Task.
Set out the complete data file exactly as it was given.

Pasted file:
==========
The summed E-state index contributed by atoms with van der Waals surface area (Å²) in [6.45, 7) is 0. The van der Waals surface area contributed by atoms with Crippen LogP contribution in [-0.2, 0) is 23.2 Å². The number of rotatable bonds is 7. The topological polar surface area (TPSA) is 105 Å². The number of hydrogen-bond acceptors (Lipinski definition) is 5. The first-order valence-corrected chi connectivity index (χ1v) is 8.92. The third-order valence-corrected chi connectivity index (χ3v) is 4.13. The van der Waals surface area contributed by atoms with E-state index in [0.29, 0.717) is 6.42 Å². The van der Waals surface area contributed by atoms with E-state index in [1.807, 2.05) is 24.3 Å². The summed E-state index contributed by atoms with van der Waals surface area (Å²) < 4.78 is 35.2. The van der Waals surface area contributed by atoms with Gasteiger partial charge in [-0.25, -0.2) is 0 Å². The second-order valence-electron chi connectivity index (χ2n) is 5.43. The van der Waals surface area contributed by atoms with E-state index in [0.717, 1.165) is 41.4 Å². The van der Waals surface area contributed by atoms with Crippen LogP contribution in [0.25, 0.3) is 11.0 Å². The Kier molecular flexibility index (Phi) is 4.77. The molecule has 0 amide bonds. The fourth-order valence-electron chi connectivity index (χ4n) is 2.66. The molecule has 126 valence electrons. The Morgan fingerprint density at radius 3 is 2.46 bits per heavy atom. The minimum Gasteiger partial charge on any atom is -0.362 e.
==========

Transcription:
The summed E-state index contributed by atoms with van der Waals surface area (Å²) in [6.45, 7) is 0. The van der Waals surface area contributed by atoms with Crippen LogP contribution in [-0.2, 0) is 23.2 Å². The number of rotatable bonds is 7. The topological polar surface area (TPSA) is 105 Å². The number of hydrogen-bond acceptors (Lipinski definition) is 5. The first-order valence-corrected chi connectivity index (χ1v) is 8.92. The third-order valence-corrected chi connectivity index (χ3v) is 4.13. The van der Waals surface area contributed by atoms with E-state index in [0.29, 0.717) is 6.42 Å². The van der Waals surface area contributed by atoms with E-state index in [1.807, 2.05) is 24.3 Å². The summed E-state index contributed by atoms with van der Waals surface area (Å²) < 4.78 is 35.2. The van der Waals surface area contributed by atoms with Gasteiger partial charge in [-0.25, -0.2) is 0 Å². The second-order valence-electron chi connectivity index (χ2n) is 5.43. The van der Waals surface area contributed by atoms with E-state index in [0.717, 1.165) is 41.4 Å². The van der Waals surface area contributed by atoms with Crippen LogP contribution in [0.25, 0.3) is 11.0 Å². The Kier molecular flexibility index (Phi) is 4.77. The molecule has 0 amide bonds. The fourth-order valence-electron chi connectivity index (χ4n) is 2.66. The molecule has 126 valence electrons. The Morgan fingerprint density at radius 3 is 2.46 bits per heavy atom. The minimum Gasteiger partial charge on any atom is -0.362 e.